Ii.iiui,xiu VV. I.uic:ii'rnx
Ci.iFFnkn L. CRAY
Ifuiie M. LANE
Frycharg Academy Faculty
ELROY O. LACASCE ,....,......,.....,.,...,...... Principal 5 Mathematics
B.A. Bowdoin Collegeg MA. QI-lonoraryj Bowdoin College
RUTH P. HEARTZ ......., ,,........,......,.,.,...., D can of Girlsg Latin
B.A. Middlebury College
CLIFFORD L. GRAX '..........,,.,.. Dean of Boysg Physical Edacationg English
B.A. Bowdoin College
CLARENCE G. WALKER .....,...,......,,......,......,... A Mechanical Arts
Gorham Normal School
GEORGE D. GRIERSON ..,,.....................,. ,.., M athematics
B.A. Bowdoin College
STELLA N. GRAY ...,....,,.,...........,.. ...,........ H ome Economics
B.S. Farmington Home Economics
ELSIE M. LANE .....................,..,......,...,.......,..,., English
B.A. Colby Collegeg M.A. Boston University
BARBARA W. LEIGHTON ......,..........,..,.. C om mcrcialg School Secretary
B.S. Nasson College
WILERED G. RICE . . ..........,,.....,,......,......,...,..... English
A.A. Harvard College
BARBARA G. MooRE , . . .,.,....,,............. Ciuicsj Physical Education
B.A. Bates College
CHARLES A. COTTON ....,..,,........,...,....,.,.... ..,.. S cience
B.S. University of New Hampshire
IOHN D. MUENCH .,........,..,...............,..,....,... Draftingg Art
Art Students' League of New York
I-IILDA P. NIE:-roEE ..,...,....,...................,... , ...., Science
B.A. Colby College
THELMA M. WATSON ......,,.....,.... ...... C om nzcrcial g School Secretary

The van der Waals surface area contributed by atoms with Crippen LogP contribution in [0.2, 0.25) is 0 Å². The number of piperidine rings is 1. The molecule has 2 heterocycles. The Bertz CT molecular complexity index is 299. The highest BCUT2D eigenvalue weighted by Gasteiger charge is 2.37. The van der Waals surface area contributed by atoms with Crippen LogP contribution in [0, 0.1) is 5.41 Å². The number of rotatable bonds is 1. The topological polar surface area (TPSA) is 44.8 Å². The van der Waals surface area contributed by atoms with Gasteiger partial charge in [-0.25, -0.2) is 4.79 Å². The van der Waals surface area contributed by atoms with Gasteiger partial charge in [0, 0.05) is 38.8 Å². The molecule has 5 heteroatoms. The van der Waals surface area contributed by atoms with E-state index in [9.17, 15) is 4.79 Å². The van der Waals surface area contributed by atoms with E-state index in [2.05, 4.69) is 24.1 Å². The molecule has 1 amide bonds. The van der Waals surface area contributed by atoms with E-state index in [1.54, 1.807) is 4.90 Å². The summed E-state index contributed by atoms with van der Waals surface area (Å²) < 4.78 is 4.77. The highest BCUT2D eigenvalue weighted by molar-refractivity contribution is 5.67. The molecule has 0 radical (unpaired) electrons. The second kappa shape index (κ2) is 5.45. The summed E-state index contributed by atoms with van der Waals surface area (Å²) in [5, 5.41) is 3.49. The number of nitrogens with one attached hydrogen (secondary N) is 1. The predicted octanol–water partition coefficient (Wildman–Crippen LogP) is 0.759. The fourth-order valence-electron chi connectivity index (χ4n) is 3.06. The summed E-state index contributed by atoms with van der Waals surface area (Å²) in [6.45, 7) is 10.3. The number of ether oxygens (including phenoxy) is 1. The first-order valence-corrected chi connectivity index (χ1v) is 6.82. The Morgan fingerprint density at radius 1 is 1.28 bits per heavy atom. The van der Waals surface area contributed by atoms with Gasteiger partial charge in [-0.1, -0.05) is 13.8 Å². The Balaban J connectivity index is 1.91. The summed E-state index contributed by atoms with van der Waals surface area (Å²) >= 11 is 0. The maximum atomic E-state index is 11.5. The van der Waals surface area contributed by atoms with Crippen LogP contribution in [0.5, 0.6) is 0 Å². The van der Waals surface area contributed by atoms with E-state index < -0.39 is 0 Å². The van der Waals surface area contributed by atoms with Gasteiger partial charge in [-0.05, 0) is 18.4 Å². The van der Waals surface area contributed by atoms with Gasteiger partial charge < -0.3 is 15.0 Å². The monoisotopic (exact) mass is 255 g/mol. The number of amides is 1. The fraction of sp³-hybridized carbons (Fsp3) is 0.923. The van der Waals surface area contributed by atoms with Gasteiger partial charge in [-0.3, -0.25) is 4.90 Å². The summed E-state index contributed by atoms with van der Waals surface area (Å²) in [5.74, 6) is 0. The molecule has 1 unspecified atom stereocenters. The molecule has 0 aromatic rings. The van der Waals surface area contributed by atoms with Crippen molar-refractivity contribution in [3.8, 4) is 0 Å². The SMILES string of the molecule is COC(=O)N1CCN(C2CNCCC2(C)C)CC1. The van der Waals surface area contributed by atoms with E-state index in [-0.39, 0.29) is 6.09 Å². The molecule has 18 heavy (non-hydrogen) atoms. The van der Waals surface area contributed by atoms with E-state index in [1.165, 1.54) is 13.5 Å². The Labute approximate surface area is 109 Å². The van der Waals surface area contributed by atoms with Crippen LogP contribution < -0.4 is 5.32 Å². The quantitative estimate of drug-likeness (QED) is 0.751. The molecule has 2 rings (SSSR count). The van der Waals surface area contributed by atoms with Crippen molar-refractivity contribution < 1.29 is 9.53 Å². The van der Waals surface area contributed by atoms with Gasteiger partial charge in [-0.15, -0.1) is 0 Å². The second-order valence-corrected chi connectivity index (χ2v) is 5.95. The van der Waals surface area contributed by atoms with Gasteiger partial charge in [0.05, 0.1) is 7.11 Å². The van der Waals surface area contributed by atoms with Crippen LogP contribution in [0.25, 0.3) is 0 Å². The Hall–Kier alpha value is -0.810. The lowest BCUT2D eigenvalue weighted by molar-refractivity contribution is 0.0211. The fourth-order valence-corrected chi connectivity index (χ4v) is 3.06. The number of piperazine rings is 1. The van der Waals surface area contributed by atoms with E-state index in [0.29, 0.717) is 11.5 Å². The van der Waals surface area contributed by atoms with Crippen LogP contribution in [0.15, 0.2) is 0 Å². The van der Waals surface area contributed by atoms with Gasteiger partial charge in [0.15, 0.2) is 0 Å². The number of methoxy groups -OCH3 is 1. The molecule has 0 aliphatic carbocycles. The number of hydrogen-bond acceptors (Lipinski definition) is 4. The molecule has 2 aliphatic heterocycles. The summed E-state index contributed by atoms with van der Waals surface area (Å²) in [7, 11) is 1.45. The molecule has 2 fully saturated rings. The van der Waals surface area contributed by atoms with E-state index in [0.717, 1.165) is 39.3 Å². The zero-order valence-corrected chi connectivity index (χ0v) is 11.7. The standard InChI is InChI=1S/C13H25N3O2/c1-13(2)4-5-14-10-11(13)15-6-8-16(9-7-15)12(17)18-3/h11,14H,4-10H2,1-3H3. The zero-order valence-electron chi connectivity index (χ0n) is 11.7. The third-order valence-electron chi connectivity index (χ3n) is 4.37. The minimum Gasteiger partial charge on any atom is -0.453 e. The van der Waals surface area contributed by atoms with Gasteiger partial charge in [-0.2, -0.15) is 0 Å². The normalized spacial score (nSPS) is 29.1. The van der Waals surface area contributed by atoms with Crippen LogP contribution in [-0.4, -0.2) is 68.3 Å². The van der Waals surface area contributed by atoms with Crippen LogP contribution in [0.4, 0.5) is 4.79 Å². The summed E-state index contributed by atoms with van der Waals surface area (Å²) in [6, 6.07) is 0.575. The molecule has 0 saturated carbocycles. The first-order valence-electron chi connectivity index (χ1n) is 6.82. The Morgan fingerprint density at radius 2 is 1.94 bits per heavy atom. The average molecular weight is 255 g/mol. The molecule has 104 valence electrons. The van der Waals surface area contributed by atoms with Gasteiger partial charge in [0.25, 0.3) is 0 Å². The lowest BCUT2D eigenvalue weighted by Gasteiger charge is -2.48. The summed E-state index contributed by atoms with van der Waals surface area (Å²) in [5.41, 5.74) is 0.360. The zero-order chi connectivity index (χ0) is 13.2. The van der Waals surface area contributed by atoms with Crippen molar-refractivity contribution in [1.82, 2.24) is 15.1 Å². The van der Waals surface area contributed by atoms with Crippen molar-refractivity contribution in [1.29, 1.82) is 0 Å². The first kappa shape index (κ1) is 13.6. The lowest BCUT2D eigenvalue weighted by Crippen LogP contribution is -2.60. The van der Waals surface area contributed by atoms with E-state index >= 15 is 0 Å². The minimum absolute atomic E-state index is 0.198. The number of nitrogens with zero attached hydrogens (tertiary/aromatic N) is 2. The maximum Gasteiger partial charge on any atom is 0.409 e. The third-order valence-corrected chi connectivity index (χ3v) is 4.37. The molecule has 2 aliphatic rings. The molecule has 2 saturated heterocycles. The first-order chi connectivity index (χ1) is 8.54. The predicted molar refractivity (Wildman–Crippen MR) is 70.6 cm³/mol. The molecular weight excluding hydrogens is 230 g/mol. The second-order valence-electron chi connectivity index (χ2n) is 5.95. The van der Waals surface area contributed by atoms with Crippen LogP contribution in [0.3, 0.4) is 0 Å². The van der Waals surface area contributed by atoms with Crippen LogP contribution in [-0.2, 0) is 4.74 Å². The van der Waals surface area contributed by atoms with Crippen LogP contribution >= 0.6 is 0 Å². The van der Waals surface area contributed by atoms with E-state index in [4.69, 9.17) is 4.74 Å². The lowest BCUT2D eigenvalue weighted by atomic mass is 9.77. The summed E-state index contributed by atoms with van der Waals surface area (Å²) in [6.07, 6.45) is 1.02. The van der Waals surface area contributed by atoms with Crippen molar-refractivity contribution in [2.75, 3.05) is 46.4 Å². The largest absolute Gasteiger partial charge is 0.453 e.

Bangor Maine School of Commerce
RAYMOND E. WALKER .... . . .,......... ............... E conomicsg History
B.S.E. Gorham Normal School
LUCILE F. FAIRBANKS .......,........,..... ,...,. S ocial Studicsg Librarian
Pennsylvania State Collegeg Katherine Gibbs
ELSIE C. ADAMS .....,,..........,......,.,....,.,....... ..., F rench
B.A. Colby College
HERBERT A. D. HURD ............................ Piano: Organj Harmony
Sherwood Music School
THERESE DE C. EASTMAN . ,...... . .,................,. ..,, P ianog Voice
Schola Cantorum, Paris, France
LIVE IN ACTION
THE motto ofthe Senior Class is "Live in Actionf, On Hrst thought those are sim-
ple words that seem to reHect rather well the tempo of our time, in the battle areas,
behind the lines, on the home front, the demands of life are many and strenuous.
The armies must be supplied with quantities of materials which modern war de-
mands, those of us at home must produce staggering amounts of machinery,
weapons, ammunition, food, and clothing to feed the gaping mouth of war. Ob-
viously, we must today "live in actionf,
But, there is another, perhaps less conspicuous, thought implied by that motto.
To live fully requires more than a rushing from one point to another, we must
also have time to think and to dream, for Without reflection and vision, action be-
Today our generation must learn to think at the proper time and to act. Not a
moment can be Wasted at this, the crucial point in all our lives. There must be a
period, for planning and a period for carrying out these ideas so that our way of
life may continue filled with the ideals for which we strive.
A truly typical example of the way to obtain the most from life is the manner in
which Gen. MacArthur has budgeted his time and skill in order that he may
have an opportunity to plan his method of combat and then be ready to carry out
his ideas to the letter. By living in action, he has become one of our most valuable
In short, if We live life to its fullest and do our utmost to improve it, our goal
will be attained, but we cannot achieve or even hope to achieve what We should
from life by wasting time. We each have a deed to accomplish, we each have a
place to Hll in this world, we each have a duty to perform, hence, We each must
"live in actionnl
IANE BROWN, ,45
Class Pl'85itl'671f-BURLEIGH EDGAR BARNES
Vice President-CHARLES CLARENCE CHURCHILL
Secretary ana' TI'6ll5MI'6l'-IDA SUSAN BARKER
Class Motto-Live in Action
Class Colors- Blue and White
First --MARY IANE BROWN
Second-ALICE SELLEW' PROCTOR
BERYL EDWINA BASSETT
ANGIE LOIS BLAKE i
CYNTHIA IOAN HAYDEN
ELEANOR FLORENCE HAZELTON
Com mencemcnt S peakers
MARY JANE BROWN
CYNTHIA IOAN HAYIJEN